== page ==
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Osinbajo: Climate action must go beyond emission reduction to address social inequality

Osinbajo: Climate action must go beyond emission reduction to address social inequality
November 24
22:24 2022

Vice-President Yemi Osinbajo says the global goal of limiting emissions and tackling climate change must also address social inequality.

He said this on Wednesday while giving a public lecture on ‘Africa and Climate Justice’, at Queen’s University, Kingston, Canada.

He said there has been resistance to the use of gas as transition fuel for developing economies, while developed countries deepen fossil fuel projects at any slight energy inconvenience.

Highlighting Africa’s climate challenges, Osinbajo said there is a need to reframe the climate action paradigm, adding that climate change is an issue with social justice implications.

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“The notion of climate justice insists that in addition to discussions on greenhouse gas emissions and the need to reduce them, we also recognise that climate change is an inherently social issue with important social justice implications,” he said.

“So then, we need to reframe our climate action paradigm from merely a technical effort to cut emissions to an approach that places people and addressing social inequality at the center of our efforts.

“As a global community, I think it’s important that we have to acknowledge the differences between groups and how they experience climate change, and ensure that the process for making decisions about the impact of and the responses to climate change, are fair and they are transparent and determine how the cost and benefit of the climate action will be equitably shared.”

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INEQUALITY IN THE ENERGY SECTOR

Speaking about global energy transition, the vice-president said the energy sector is one of the greatest examples of global inequality.

He said it is “unfair” that while many countries recognise the need for a wide range of options and pathways to net zero for themselves, the same courtesy is not extended to Africa.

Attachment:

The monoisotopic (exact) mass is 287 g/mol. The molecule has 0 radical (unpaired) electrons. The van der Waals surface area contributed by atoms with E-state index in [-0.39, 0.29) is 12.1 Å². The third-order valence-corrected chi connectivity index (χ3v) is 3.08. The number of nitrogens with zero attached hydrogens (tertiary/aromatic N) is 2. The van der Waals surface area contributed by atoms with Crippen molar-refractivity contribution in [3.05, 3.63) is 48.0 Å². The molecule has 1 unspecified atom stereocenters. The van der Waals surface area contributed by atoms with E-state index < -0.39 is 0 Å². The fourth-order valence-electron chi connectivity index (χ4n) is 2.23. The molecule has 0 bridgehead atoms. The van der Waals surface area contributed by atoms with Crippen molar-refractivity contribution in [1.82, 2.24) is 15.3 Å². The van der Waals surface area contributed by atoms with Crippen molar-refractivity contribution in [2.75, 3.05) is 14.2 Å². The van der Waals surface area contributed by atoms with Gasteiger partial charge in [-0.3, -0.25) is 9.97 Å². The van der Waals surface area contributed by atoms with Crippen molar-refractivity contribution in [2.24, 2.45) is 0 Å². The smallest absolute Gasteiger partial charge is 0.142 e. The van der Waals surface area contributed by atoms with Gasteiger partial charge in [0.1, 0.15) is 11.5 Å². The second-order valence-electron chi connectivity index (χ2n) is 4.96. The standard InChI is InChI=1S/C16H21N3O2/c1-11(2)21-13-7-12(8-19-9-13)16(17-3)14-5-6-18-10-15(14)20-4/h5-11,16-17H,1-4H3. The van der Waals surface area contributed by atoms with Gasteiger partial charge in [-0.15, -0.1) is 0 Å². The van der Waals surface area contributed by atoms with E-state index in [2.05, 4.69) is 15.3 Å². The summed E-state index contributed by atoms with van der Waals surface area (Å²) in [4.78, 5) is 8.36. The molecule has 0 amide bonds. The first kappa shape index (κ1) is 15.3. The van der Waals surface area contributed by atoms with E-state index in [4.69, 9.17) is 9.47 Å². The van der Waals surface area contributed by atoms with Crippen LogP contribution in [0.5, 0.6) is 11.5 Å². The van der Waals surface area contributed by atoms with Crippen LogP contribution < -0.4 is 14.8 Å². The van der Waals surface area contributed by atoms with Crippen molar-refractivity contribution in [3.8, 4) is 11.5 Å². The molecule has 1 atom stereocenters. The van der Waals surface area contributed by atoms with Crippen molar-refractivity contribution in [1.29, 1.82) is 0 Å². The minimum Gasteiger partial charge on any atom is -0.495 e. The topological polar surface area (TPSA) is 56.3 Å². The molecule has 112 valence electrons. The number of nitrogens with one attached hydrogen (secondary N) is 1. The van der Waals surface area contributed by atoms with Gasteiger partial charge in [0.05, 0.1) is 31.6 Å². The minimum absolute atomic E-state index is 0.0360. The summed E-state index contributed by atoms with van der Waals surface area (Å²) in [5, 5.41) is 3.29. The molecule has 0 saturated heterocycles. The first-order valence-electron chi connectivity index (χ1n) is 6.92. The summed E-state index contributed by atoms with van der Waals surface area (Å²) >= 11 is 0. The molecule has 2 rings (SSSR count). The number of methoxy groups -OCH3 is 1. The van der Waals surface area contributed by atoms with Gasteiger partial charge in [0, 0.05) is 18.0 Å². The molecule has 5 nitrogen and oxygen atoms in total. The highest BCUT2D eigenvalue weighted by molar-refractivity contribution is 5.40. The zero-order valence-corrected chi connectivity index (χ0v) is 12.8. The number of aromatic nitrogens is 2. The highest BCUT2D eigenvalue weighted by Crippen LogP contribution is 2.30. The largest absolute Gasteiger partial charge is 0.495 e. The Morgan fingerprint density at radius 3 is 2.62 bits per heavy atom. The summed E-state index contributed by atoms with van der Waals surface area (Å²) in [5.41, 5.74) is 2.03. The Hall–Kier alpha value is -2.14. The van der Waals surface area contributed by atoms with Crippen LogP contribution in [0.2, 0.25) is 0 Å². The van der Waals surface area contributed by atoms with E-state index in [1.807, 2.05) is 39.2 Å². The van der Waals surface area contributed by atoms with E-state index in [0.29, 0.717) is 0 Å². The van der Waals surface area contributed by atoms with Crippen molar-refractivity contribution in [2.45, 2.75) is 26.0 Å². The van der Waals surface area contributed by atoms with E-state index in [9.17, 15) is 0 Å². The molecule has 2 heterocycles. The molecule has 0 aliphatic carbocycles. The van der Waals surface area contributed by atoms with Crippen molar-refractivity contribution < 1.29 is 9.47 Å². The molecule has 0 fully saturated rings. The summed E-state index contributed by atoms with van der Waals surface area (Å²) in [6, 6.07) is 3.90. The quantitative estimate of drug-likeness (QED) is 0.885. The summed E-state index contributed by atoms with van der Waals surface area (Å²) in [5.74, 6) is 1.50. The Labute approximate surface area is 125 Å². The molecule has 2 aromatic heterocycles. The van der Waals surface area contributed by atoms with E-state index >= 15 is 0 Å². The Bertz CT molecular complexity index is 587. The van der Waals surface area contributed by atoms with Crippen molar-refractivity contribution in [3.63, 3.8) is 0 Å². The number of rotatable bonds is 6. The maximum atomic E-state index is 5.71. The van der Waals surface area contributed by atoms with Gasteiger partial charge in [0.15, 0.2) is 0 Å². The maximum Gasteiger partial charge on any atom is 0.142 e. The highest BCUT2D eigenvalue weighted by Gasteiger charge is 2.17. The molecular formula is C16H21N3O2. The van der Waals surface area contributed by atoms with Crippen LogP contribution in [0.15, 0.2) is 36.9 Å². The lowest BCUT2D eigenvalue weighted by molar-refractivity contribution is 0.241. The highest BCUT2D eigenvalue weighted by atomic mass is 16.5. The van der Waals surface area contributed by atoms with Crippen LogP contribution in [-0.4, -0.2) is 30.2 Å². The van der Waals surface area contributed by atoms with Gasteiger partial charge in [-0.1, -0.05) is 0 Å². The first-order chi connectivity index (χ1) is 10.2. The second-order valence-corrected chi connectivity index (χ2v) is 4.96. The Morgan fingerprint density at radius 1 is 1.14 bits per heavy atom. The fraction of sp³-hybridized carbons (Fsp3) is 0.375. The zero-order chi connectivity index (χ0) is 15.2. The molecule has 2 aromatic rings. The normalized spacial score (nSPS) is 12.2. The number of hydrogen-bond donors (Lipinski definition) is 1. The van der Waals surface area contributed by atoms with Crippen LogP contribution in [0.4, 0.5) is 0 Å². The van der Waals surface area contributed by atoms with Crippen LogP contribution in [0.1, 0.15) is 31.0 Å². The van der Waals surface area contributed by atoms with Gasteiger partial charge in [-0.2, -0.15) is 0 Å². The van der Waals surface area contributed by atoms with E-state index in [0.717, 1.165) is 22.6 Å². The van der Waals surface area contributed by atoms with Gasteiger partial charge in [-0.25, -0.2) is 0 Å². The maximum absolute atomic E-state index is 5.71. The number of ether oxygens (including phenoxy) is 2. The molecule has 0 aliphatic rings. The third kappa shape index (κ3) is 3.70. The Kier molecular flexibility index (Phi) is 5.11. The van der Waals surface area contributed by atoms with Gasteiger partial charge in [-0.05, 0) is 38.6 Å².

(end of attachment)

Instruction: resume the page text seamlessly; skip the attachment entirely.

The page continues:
He said this is despite the fact that even if Africa decides to use its gas resources in the next 30 years, its global share of emission will be just about 3.5 percent.

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Osinbajo added that in spite of the transition restrictions, there are still inequalities in accessing finance and investments for renewable energy by African countries.

JUST TRANSITION APPROACHES

He continued: “What will be just and fair with the global energy transition should recognise in my view at least the following: That developing economies must have universal energy access at levels sufficient for dignified livelihoods and economic growth;

“That energy transition must place energy access for both consumptive and productive uses, as well as the required policy flexibility, financial and technical support at the heart of climate action, we cannot have climate action that does not take these issues into consideration.

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“That making capital available for the buildout of energy systems is central to reaching the goals of the Paris Agreement; that to meet its decarbonisation obligations, Africa needs both conventional and development and innovative mechanisms like debt-for-climate investments and carbon trading etc;

“That we must lift inhibitive development finance restrictions and upscale technology transfers to ensure that developing regions have access to the latest energy innovations and can build local industries on fair terms.”

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This story is published in partnership with Report for the World, a global service program that supports local public interest journalism.

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